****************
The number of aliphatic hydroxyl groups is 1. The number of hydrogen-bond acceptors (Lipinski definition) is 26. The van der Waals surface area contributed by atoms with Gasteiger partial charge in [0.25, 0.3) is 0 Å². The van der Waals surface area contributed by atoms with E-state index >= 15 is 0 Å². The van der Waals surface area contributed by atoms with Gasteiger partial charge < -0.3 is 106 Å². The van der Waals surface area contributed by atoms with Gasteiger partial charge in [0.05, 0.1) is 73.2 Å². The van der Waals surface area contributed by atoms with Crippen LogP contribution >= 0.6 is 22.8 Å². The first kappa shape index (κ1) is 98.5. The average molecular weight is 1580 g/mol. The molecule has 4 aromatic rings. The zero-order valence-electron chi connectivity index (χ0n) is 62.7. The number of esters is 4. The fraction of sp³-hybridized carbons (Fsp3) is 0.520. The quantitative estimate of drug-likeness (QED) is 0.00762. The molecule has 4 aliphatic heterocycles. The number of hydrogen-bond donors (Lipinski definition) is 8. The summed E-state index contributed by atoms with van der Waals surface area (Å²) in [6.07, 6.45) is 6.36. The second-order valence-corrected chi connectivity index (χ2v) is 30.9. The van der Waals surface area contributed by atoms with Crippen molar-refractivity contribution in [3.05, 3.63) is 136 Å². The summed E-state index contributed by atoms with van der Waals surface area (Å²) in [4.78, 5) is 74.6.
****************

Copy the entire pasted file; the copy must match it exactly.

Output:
The number of aliphatic hydroxyl groups is 1. The number of hydrogen-bond acceptors (Lipinski definition) is 26. The van der Waals surface area contributed by atoms with Gasteiger partial charge in [0.25, 0.3) is 0 Å². The van der Waals surface area contributed by atoms with E-state index >= 15 is 0 Å². The van der Waals surface area contributed by atoms with Gasteiger partial charge < -0.3 is 106 Å². The van der Waals surface area contributed by atoms with Gasteiger partial charge in [0.05, 0.1) is 73.2 Å². The van der Waals surface area contributed by atoms with Crippen LogP contribution >= 0.6 is 22.8 Å². The first kappa shape index (κ1) is 98.5. The average molecular weight is 1580 g/mol. The molecule has 4 aromatic rings. The zero-order valence-electron chi connectivity index (χ0n) is 62.7. The number of esters is 4. The fraction of sp³-hybridized carbons (Fsp3) is 0.520. The quantitative estimate of drug-likeness (QED) is 0.00762. The molecule has 4 aliphatic heterocycles. The number of hydrogen-bond donors (Lipinski definition) is 8. The summed E-state index contributed by atoms with van der Waals surface area (Å²) in [6.07, 6.45) is 6.36. The second-order valence-corrected chi connectivity index (χ2v) is 30.9. The van der Waals surface area contributed by atoms with Crippen molar-refractivity contribution in [3.05, 3.63) is 136 Å². The summed E-state index contributed by atoms with van der Waals surface area (Å²) in [4.78, 5) is 74.6.